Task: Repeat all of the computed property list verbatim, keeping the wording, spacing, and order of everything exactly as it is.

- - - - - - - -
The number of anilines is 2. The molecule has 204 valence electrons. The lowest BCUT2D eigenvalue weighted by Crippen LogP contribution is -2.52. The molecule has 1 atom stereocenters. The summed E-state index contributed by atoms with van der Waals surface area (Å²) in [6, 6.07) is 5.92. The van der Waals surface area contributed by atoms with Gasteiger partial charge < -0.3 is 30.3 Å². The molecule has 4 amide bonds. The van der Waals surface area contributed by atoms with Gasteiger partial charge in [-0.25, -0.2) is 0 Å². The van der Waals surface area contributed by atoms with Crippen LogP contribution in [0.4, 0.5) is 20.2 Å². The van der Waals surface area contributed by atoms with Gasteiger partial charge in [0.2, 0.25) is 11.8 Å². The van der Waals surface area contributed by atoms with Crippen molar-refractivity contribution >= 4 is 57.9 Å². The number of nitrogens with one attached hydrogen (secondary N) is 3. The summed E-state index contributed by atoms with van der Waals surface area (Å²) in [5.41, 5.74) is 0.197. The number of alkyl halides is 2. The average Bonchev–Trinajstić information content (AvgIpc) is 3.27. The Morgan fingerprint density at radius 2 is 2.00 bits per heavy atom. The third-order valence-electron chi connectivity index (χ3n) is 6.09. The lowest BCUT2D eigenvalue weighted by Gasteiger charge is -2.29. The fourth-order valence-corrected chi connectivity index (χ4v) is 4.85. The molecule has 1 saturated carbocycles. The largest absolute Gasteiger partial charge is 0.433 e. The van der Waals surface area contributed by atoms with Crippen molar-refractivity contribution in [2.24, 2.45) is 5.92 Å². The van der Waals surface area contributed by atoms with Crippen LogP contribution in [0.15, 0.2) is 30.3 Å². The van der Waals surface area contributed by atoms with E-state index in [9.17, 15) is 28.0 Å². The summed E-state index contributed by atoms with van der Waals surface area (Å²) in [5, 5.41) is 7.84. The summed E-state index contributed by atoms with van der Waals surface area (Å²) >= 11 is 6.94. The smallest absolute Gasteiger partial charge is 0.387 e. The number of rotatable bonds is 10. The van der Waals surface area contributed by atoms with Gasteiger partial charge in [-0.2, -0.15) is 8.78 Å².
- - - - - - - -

The number of anilines is 2. The molecule has 204 valence electrons. The lowest BCUT2D eigenvalue weighted by Crippen LogP contribution is -2.52. The molecule has 1 atom stereocenters. The summed E-state index contributed by atoms with van der Waals surface area (Å²) in [6, 6.07) is 5.92. The van der Waals surface area contributed by atoms with Gasteiger partial charge < -0.3 is 30.3 Å². The molecule has 4 amide bonds. The van der Waals surface area contributed by atoms with Gasteiger partial charge in [-0.25, -0.2) is 0 Å². The van der Waals surface area contributed by atoms with Crippen LogP contribution in [0.4, 0.5) is 20.2 Å². The van der Waals surface area contributed by atoms with Gasteiger partial charge in [0.2, 0.25) is 11.8 Å². The van der Waals surface area contributed by atoms with Crippen molar-refractivity contribution >= 4 is 57.9 Å². The number of nitrogens with one attached hydrogen (secondary N) is 3. The summed E-state index contributed by atoms with van der Waals surface area (Å²) in [5.41, 5.74) is 0.197. The number of alkyl halides is 2. The average Bonchev–Trinajstić information content (AvgIpc) is 3.27. The Morgan fingerprint density at radius 2 is 2.00 bits per heavy atom. The third-order valence-electron chi connectivity index (χ3n) is 6.09. The lowest BCUT2D eigenvalue weighted by Gasteiger charge is -2.29. The fourth-order valence-corrected chi connectivity index (χ4v) is 4.85. The molecule has 1 saturated carbocycles. The largest absolute Gasteiger partial charge is 0.433 e. The van der Waals surface area contributed by atoms with Crippen molar-refractivity contribution in [2.24, 2.45) is 5.92 Å². The van der Waals surface area contributed by atoms with Crippen LogP contribution in [0.15, 0.2) is 30.3 Å². The van der Waals surface area contributed by atoms with E-state index in [9.17, 15) is 28.0 Å². The summed E-state index contributed by atoms with van der Waals surface area (Å²) in [5, 5.41) is 7.84. The summed E-state index contributed by atoms with van der Waals surface area (Å²) >= 11 is 6.94. The smallest absolute Gasteiger partial charge is 0.387 e. The number of rotatable bonds is 10. The van der Waals surface area contributed by atoms with Gasteiger partial charge in [-0.2, -0.15) is 8.78 Å².